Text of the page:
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A NASA Engineer Is Teaching AI How to Navigate on the Moon

The program could be used by future lunar explorers as they make their way around the lunar surface.

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Ridges, craters and boulders that mark the lunar surface will help astronauts navigate on the Moon.
Ridges, craters and boulders that mark the lunar surface will help astronauts navigate on the Moon.
Illustration: NASA/MoonTrek/Alvin Yew

Finding our way around the Moon is likely to be a tricky proposition. Unlike Earth, there are no roads, signs, or common landmarks on the lunar surface—at least not yet. Until that happens, we may want to rely on an artificially intelligent system that’s currently in development.

As NASA prepares to land astronauts on the Moon as part of its Artemis program, the space agency is seeking to ensure that crews will be able to easily navigate across the lunar surface.


Alvin Yew, a research engineer at NASA’s Goddard Space Flight Center in Greenbelt, Maryland, is developing an AI navigation system for future Moon explorers. “For safety and science geotagging, it’s important for explorers to know exactly where they are as they explore the lunar landscape,” Yew said in a statement. “Equipping an onboard device with a local map would support any mission, whether robotic or human.”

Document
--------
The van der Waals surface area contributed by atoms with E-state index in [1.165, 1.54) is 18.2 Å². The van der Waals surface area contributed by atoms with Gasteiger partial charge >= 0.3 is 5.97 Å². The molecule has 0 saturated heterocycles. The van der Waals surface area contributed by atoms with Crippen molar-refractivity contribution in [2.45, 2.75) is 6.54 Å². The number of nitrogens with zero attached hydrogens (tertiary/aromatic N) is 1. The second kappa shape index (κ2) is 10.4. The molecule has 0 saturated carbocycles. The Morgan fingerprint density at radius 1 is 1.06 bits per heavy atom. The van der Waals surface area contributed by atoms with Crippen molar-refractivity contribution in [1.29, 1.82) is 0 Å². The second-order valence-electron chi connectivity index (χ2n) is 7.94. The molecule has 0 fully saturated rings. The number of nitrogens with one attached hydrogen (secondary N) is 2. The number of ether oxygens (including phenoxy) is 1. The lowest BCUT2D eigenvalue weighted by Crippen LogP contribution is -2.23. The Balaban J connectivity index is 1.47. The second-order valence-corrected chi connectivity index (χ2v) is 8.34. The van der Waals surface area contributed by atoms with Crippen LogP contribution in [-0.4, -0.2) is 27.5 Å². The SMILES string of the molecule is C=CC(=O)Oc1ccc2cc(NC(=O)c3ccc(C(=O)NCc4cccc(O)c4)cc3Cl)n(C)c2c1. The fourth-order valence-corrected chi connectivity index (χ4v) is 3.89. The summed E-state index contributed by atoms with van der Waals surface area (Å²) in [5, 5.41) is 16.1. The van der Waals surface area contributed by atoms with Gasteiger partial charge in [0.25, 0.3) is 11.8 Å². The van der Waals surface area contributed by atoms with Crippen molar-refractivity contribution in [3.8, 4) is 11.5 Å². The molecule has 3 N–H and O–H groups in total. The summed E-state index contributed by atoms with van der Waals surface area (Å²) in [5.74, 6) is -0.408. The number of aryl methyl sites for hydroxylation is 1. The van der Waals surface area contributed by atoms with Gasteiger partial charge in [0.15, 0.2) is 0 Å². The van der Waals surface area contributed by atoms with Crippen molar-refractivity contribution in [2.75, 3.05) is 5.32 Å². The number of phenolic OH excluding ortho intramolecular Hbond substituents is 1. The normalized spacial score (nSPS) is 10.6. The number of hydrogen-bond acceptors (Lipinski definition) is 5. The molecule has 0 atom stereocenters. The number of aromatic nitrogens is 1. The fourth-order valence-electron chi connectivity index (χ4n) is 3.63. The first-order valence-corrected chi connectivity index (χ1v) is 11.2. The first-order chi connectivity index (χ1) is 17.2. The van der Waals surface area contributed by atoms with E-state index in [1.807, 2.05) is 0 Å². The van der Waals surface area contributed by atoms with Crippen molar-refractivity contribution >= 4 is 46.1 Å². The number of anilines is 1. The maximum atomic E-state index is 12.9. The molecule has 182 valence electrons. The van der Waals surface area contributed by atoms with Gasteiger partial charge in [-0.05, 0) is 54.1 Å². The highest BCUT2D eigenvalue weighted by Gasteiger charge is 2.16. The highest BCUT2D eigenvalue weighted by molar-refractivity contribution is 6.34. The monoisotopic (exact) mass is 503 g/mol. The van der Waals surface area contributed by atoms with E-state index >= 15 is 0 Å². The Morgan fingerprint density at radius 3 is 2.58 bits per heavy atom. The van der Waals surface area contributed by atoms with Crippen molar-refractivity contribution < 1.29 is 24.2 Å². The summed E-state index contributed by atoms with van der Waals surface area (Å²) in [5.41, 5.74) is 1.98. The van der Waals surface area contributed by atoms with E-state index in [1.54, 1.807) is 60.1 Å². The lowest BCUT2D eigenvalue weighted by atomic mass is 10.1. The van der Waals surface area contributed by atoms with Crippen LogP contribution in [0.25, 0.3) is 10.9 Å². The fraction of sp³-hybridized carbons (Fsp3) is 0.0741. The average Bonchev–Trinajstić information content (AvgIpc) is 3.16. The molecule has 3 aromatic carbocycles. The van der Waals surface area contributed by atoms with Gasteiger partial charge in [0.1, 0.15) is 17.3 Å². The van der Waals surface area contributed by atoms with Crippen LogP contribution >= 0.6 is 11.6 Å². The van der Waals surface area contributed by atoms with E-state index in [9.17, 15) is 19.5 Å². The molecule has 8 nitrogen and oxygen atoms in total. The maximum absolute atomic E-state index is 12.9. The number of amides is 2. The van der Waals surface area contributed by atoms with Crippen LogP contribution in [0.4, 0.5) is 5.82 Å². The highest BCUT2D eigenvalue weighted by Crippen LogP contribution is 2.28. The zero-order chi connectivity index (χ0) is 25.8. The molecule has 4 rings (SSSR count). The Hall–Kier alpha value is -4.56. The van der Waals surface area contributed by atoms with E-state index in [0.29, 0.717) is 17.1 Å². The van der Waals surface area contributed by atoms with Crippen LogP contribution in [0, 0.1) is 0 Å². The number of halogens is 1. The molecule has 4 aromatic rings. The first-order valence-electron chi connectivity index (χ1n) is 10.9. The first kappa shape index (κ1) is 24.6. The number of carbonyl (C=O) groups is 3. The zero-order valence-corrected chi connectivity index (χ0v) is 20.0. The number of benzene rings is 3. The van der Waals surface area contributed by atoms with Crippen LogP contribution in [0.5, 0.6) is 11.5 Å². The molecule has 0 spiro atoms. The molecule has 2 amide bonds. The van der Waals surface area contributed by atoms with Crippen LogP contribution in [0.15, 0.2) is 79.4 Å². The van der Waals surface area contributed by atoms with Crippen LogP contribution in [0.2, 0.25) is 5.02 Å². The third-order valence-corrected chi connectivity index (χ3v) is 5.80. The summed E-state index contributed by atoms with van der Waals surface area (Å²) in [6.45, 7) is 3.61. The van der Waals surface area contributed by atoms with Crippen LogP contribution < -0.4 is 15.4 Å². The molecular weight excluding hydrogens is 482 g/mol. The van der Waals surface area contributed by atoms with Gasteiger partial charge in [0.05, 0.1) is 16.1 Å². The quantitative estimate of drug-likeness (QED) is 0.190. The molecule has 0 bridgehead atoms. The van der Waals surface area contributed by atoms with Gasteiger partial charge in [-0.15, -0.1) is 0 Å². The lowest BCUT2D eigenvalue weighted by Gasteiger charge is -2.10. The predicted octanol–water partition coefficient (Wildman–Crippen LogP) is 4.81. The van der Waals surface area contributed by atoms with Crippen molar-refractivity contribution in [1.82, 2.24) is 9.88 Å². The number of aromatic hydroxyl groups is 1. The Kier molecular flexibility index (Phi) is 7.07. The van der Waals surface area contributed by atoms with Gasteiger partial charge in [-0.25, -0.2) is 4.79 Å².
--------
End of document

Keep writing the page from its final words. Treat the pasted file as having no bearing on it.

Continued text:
The NASA engineer is teaching an artificially intelligent system to navigate its way around the Moon using features across the lunar surface such as ridges, craters, and boulders. Yew used data from NASA’s Lunar Reconnaissance Orbiter, which has been orbiting the Moon since 2009. The orbiter is equipped with an instrument named LOLA, or Lunar Orbiter Laser Altimeter, which “measures slopes, lunar surface roughness, and generates high resolution topographic maps of the Moon,” according to NASA.


Using the data collected by LOLA, Yew is training the AI on how to “recreate features on the lunar horizon as they would appear to an explorer on the lunar surface,” NASA wrote in the statement. The digital panoramas created by the machine would then be used to match the features identified in images captured by astronauts or rovers, thereby identifying certain locations on the Moon.

“Conceptually, it’s like going outside and trying to figure out where you are by surveying the horizon and surrounding landmarks,” Yew said. “While a ballpark location estimate might be easy for a person, we want to demonstrate accuracy on the ground down to less than 30 feet (9 meters).”

NASA is testing out different ways to provide astronauts with navigation on the Moon. Earlier this year, the space agency experimented with a lunar backpack that would provide astronauts with with a high-resolution 3D map of their surrounding area.

NASA is also working to develop a communications and navigations system called LunaNet, which will be sort of like having wi-fi on the Moon. However, the space agency needs multiple systems working together should communications signals be weak or drop off while astronauts are up there.


“It’s critical to have dependable backup systems when we’re talking about human exploration,” Yew said.

More: These Failed Missions to the Moon Remind Us That Space Is Hard